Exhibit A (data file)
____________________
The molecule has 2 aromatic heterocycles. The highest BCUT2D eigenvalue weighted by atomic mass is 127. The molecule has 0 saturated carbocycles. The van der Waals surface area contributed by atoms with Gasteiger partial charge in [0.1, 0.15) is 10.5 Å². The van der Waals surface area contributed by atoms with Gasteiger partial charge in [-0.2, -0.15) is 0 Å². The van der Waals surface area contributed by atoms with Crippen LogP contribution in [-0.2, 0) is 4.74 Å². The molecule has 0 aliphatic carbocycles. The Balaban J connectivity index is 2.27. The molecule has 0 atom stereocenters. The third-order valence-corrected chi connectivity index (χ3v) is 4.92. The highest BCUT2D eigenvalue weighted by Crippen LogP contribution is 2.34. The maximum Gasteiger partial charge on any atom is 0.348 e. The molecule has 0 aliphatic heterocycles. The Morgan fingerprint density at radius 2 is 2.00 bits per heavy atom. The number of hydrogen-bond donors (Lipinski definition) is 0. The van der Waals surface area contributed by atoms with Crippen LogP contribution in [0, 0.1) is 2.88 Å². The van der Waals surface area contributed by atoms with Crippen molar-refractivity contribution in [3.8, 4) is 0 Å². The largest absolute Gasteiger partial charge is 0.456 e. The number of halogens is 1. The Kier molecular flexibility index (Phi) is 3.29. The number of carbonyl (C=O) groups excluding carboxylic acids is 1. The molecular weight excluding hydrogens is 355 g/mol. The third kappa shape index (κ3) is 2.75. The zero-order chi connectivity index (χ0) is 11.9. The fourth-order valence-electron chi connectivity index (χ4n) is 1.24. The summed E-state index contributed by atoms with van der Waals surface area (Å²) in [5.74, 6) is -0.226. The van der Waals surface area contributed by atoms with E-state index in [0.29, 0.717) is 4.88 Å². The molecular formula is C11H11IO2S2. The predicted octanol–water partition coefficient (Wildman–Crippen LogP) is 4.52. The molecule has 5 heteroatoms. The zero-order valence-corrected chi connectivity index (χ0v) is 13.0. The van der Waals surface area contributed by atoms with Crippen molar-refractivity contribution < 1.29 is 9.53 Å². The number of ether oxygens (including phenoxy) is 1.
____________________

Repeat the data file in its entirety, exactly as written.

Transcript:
The molecule has 2 aromatic heterocycles. The highest BCUT2D eigenvalue weighted by atomic mass is 127. The molecule has 0 saturated carbocycles. The van der Waals surface area contributed by atoms with Gasteiger partial charge in [0.1, 0.15) is 10.5 Å². The van der Waals surface area contributed by atoms with Gasteiger partial charge in [-0.2, -0.15) is 0 Å². The van der Waals surface area contributed by atoms with Crippen LogP contribution in [-0.2, 0) is 4.74 Å². The molecule has 0 aliphatic carbocycles. The Balaban J connectivity index is 2.27. The molecule has 0 atom stereocenters. The third-order valence-corrected chi connectivity index (χ3v) is 4.92. The highest BCUT2D eigenvalue weighted by Crippen LogP contribution is 2.34. The maximum Gasteiger partial charge on any atom is 0.348 e. The molecule has 0 aliphatic heterocycles. The Morgan fingerprint density at radius 2 is 2.00 bits per heavy atom. The number of hydrogen-bond donors (Lipinski definition) is 0. The van der Waals surface area contributed by atoms with Crippen LogP contribution in [0, 0.1) is 2.88 Å². The van der Waals surface area contributed by atoms with Crippen molar-refractivity contribution in [3.8, 4) is 0 Å². The largest absolute Gasteiger partial charge is 0.456 e. The number of halogens is 1. The Kier molecular flexibility index (Phi) is 3.29. The number of carbonyl (C=O) groups excluding carboxylic acids is 1. The molecular weight excluding hydrogens is 355 g/mol. The third kappa shape index (κ3) is 2.75. The zero-order chi connectivity index (χ0) is 11.9. The fourth-order valence-electron chi connectivity index (χ4n) is 1.24. The summed E-state index contributed by atoms with van der Waals surface area (Å²) in [5.74, 6) is -0.226. The van der Waals surface area contributed by atoms with E-state index in [0.29, 0.717) is 4.88 Å². The molecular formula is C11H11IO2S2. The predicted octanol–water partition coefficient (Wildman–Crippen LogP) is 4.52. The molecule has 5 heteroatoms. The zero-order valence-corrected chi connectivity index (χ0v) is 13.0. The van der Waals surface area contributed by atoms with Crippen molar-refractivity contribution < 1.29 is 9.53 Å². The number of ether oxygens (including phenoxy) is 1.